Curing meat means treating it to keep it from spoiling, thereby preserving it for future use. Interesting that the “cure” prevents, rather than treats, the problem.
Ancient methods of curing meat include smoking, drying, and salting. When refrigeration and mechanical packaging came along, these flavor-intensive methods became unnecessary and experimentation with chemical curing began.
Meats cured with pure salt (sodium chloride, NaCl ) tend to turn an unappetizing brownish-gray color. But about a hundred years ago it was found that if saltpeter (potassium nitrate, KNO3 ) was added to the salt, the meat turned a nice, rosy pink. Today, we know that the potassium nitrate was being reduced to potassium nitrite (KNO2 ) by microorganisms on the meat and that it’s the nitrite that does the job.
So potassium or sodium nitrite is now added to the curing salt directly, and saltpeter is rarely used. Nitrites give the meat a tangy flavor and an appetizing color, owing to the reaction of nitrite with myoglobin to form nitric oxide myoglobin. They also fight rancidity and the development of off odors and off flavors during storage.
But the most important function of nitrites is to inhibit the growth of pathogenic bacteria such as Staphylococcus aureus and Clostridium botulinum, the bacteria that cause botulism.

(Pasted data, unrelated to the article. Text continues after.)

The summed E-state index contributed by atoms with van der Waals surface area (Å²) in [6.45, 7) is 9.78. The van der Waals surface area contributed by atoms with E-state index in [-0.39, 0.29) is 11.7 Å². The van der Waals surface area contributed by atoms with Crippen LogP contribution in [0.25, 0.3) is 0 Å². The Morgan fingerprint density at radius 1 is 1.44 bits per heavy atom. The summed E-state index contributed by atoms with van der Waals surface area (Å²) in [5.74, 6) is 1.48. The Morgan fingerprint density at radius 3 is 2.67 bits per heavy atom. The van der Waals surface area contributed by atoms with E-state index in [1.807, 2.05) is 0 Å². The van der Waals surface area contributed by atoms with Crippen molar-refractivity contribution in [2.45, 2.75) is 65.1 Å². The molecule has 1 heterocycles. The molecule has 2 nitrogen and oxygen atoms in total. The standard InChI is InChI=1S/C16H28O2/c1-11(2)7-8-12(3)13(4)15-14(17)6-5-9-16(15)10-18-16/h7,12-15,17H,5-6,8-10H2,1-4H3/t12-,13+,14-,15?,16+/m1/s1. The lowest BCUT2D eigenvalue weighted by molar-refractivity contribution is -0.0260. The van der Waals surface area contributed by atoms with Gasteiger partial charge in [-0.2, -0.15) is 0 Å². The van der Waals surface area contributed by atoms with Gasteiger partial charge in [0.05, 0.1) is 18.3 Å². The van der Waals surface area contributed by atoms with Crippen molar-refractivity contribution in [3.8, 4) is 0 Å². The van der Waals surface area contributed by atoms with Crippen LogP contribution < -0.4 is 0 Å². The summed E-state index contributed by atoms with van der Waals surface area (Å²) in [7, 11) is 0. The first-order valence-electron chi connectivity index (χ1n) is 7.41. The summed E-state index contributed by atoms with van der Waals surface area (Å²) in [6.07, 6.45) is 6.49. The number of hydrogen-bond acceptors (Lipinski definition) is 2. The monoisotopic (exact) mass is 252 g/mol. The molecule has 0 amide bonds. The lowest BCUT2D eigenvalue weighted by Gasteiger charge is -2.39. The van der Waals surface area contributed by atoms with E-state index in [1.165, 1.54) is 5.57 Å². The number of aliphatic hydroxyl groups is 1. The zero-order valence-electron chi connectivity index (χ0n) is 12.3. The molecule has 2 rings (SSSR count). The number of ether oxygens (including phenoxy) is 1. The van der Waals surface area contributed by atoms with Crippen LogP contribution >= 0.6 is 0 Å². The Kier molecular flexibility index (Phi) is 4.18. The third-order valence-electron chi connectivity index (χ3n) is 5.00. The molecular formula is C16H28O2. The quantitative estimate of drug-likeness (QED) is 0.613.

There’s only one hitch in this rosy (literally) picture: Not only does nitrite kill botulin bacteria, but in doses of about 20 milligrams per kilogram of body weight it can kill humans as well. Fortunately, much of the nitrite added during curing is decomposed by cooking.
The USDA limits the amount of residual nitrite in any finished meat product, cooked or raw, to a maximum of 70 parts per million. At that level, a 150-pound person would have to eat 43 pounds of the product at one sitting to get a lethal dose of nitrite. That’s a lot of bologna.
The bad news is that nitrites in cured meats can react with amines from the amino acids in heated meat protein to form chemical compounds called nitrosamines, many of which have been shown to cause cancers in experimental animals and are likely to be carcinogenic in humans as well. Bacon is a special case, because the high temperatures at which it is cooked are particularly conducive to nitrosamine formation. For that reason the USDA permits less nitrite to be used in curing bacon than in curing other meats.
Small amounts of nitrosamines occur naturally in some of our foods, such as fish. Moreover, bacteria in our mouths can change nitrate, which is present in many vegetables, to nitrite, which can then act upon the amines in the vegetables’ proteins to form nitrosamines. Nitrosamines can also be formed by the action of the highly acidic juices in our stomachs upon a wide variety of amine containing foods. Small amounts of nitrosamines can also be found in beer and tobacco.
All this may sound frightening, but don’t give up on cured meats as a way of avoiding nitrites and nitrosamines. In our society we can’t always eat fresh meat; some meat products must be cured before being distributed widely. Their small and carefully regulated nitrite content is a winning tradeoff against the risk of botulin poisoning.
On the other hand, it might be prudent not to tempt the nitrosamine gods by smoking a couple of packs of cigarettes while consuming 43 pounds of cured sausages and washing it down with a few gallons of beer.
In other words, stay away from Oktoberfest.